Australian Federal Police (AFP) chief Mick Keelty announced his resignation this morning after eight years in the job. Keelty had two years left on his contract but will finish up on 2 September which will mark 35 years in his police career. Keelty’s term in office has been dotted with controversy and he refused to comment publicly today. However, Prime Minister Kevin Rudd chose to praise Keelty’s contribution to public service including his work on the Bali bombings and the Jakarta Australian embassy bombing. "What I'd like to say to Mick on behalf of a grateful nation is, 'Well done', and the nation owes you a debt of gratitude for the service you have rendered," he said.
Not everyone senses that debt of gratitude. In 2005, the father of one of the Bali Nine drug mules sharply criticised Keelty for knowingly allowing Indonesian police to arrest the nine, rather than allowing them to fly to Australia and arresting them in Sydney upon their return. Bob Lawrence, father of Renae Lawrence said at the time, "as far as I'm concerned, and excuse the expression, [Keelty] is an arsehole. These kids were forced into this...they should have been either arrested at the airport here or followed to get the big guys. I don't know how [the Australian police] can sleep at night.”
The bungled case of Indian doctor Mohamed Haneef also seriously damaged Keelty’s reputation. The AFP did everything in their power to get a conviction related to the Glasgow bombing including leaking biased and misleading material about the prosecution. The Commonwealth was eventually forced to drop the case after admitting errors in evidence. Keelty refused to admit responsibility and continued its investigation into Haneef well into 2008. As Bernard Keane wrote today in Crikey, “Keelty persisted with the fiction that somehow Haneef might yet turn out to be a terrorist [and] even when the AFP finally called a halt to its $8m persecution of the man, it insisted ‘that some long standing overseas inquiries are yet to be fully resolved.’.”
Former head of the National Crime Authority QC Peter Faris told SBS World News tonight that although Keelty’s reign had started well, the Haneef affair “left a bad taste in the mouth”. He also told the ABC today that his resignation was linked to the Haneef case and he was merely waiting for a reasonable time after the inquiry into the matter before resigning. Not surprisingly, the government have rejected this analysis (or at least rejecting the suggestion he was pushed) with Federal Attorney-General Robert McClelland saying the decision was "entirely the decision of the Commissioner".
Keelty leaves behind a 6,500 strong federal police organisation that celebrates its 30th anniversary a month after his farewell. The favourites to replace him are the two deputy commissioners, Andrew Colvin (head of national security) and Tony Negus (head of operations). Either will have big shoes to fill as the AFP has wide-ranging powers to deal with matters such as counter-terrorism, human trafficking and sexual slavery, cyber-crime, peace operations, protection and other transnational crimes.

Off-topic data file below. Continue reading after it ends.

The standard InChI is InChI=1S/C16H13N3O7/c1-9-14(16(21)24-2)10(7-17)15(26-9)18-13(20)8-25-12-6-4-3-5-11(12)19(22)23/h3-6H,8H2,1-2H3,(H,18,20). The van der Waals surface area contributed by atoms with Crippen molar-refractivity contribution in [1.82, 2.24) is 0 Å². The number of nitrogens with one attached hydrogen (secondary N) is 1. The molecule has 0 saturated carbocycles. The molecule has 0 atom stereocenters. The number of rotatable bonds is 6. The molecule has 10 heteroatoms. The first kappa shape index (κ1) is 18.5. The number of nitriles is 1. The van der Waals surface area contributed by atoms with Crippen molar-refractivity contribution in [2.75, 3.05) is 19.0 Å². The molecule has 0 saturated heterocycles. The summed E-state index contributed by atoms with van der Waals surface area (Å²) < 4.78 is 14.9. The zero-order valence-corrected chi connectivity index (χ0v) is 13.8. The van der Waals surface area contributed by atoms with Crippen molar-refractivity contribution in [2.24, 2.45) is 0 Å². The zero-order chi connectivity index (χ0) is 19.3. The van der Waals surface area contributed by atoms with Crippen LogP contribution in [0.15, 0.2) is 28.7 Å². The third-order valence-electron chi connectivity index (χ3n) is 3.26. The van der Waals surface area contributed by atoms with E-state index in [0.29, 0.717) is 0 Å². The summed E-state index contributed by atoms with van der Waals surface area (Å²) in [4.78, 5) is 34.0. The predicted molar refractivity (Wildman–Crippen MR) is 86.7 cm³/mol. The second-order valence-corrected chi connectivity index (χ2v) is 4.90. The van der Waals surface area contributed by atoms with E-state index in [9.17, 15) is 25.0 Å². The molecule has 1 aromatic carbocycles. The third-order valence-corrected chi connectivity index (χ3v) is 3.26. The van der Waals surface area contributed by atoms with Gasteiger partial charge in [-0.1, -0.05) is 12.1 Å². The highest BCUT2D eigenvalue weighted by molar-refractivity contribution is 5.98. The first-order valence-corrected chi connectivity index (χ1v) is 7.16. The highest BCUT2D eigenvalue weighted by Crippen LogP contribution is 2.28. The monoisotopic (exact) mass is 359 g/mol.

But while Keelty has expanded the organisation, critics say he has done so at a high cost of transparency. On ABC’s 4 Corners in November last year, Sally Neighbour charted how a “once lionised” AFP was now “ridiculed for apparent bungling, excessive secrecy and cosying up to political masters.” Neighbour says the Haneef affair was just a symptom of deeper problems that beset the AFP. Keelty’s high profile leadership style and politicisation of the organisation caused a damaging split within the organisation. One former officer told Neighbour that “the AFP's major objective has been to look good whilst at the same time avoiding public scrutiny and accountability.”
Keelty had earlier outlined what he had in mind by way of media scrutiny when he made a speech at the Sydney Institute in January 2008. Keelty said that there should be no public comment made about terrorism investigations until each matter has been finalised in court. He also called for a limitation of criticism of the AFP and other government agencies. "I understand it can be difficult to wait for the chance to freely express ourselves but I do believe to best serve the public interest and to attain the full enjoyment of all our rights we must sometimes delay that expression," he said.
However the former journalist at The Australian who exposed the AFP’s wrongdoing (much to the then Howard Government's embarassment) in the Haneef affair did not agree. Hedley Thomas (who is now head of PR for Queensland Gas) won a Walkley award for his coverage of the affair. Thomas was sharply critical of Keelty’s Sydney Institute speech: "On the one hand he was saying that defendants and suspects deserve a much better go in the court of public opinion and that the media should treat them more kindly," he said. "But the facts are that in the Mohamed Haneef case and others, it's been the police and security agencies and the politicians using police information that have smeared the character of the suspects before they've even been charged." With Keelty gone, the AFP can now begin rebuilding trust in its competence and resume a more guarded approach to using its vast and under-scrutinised powers.